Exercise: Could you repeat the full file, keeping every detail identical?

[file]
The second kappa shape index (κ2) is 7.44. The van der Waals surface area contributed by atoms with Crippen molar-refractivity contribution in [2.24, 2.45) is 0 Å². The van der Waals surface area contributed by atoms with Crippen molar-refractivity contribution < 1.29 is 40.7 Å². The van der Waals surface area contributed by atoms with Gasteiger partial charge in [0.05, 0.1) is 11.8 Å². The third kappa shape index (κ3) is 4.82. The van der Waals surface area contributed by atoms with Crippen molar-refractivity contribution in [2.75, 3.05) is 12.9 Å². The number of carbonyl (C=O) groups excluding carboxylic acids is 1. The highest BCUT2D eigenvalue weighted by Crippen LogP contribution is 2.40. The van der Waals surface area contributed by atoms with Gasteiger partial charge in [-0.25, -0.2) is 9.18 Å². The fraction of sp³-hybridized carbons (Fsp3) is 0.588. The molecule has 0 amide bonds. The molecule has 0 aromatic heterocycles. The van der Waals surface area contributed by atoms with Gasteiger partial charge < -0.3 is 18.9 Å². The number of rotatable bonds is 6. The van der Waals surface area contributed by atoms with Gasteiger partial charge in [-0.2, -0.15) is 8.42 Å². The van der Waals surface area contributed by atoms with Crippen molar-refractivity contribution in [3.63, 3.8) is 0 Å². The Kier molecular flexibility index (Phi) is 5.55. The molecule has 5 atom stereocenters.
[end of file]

The second kappa shape index (κ2) is 7.44. The van der Waals surface area contributed by atoms with Crippen molar-refractivity contribution in [2.24, 2.45) is 0 Å². The van der Waals surface area contributed by atoms with Crippen molar-refractivity contribution < 1.29 is 40.7 Å². The van der Waals surface area contributed by atoms with Gasteiger partial charge in [0.05, 0.1) is 11.8 Å². The third kappa shape index (κ3) is 4.82. The van der Waals surface area contributed by atoms with Crippen molar-refractivity contribution in [2.75, 3.05) is 12.9 Å². The number of carbonyl (C=O) groups excluding carboxylic acids is 1. The highest BCUT2D eigenvalue weighted by Crippen LogP contribution is 2.40. The van der Waals surface area contributed by atoms with Gasteiger partial charge in [-0.25, -0.2) is 9.18 Å². The fraction of sp³-hybridized carbons (Fsp3) is 0.588. The molecule has 0 amide bonds. The molecule has 0 aromatic heterocycles. The van der Waals surface area contributed by atoms with Gasteiger partial charge < -0.3 is 18.9 Å². The number of rotatable bonds is 6. The van der Waals surface area contributed by atoms with Gasteiger partial charge in [-0.2, -0.15) is 8.42 Å². The van der Waals surface area contributed by atoms with Crippen molar-refractivity contribution in [3.63, 3.8) is 0 Å². The Kier molecular flexibility index (Phi) is 5.55. The molecule has 5 atom stereocenters.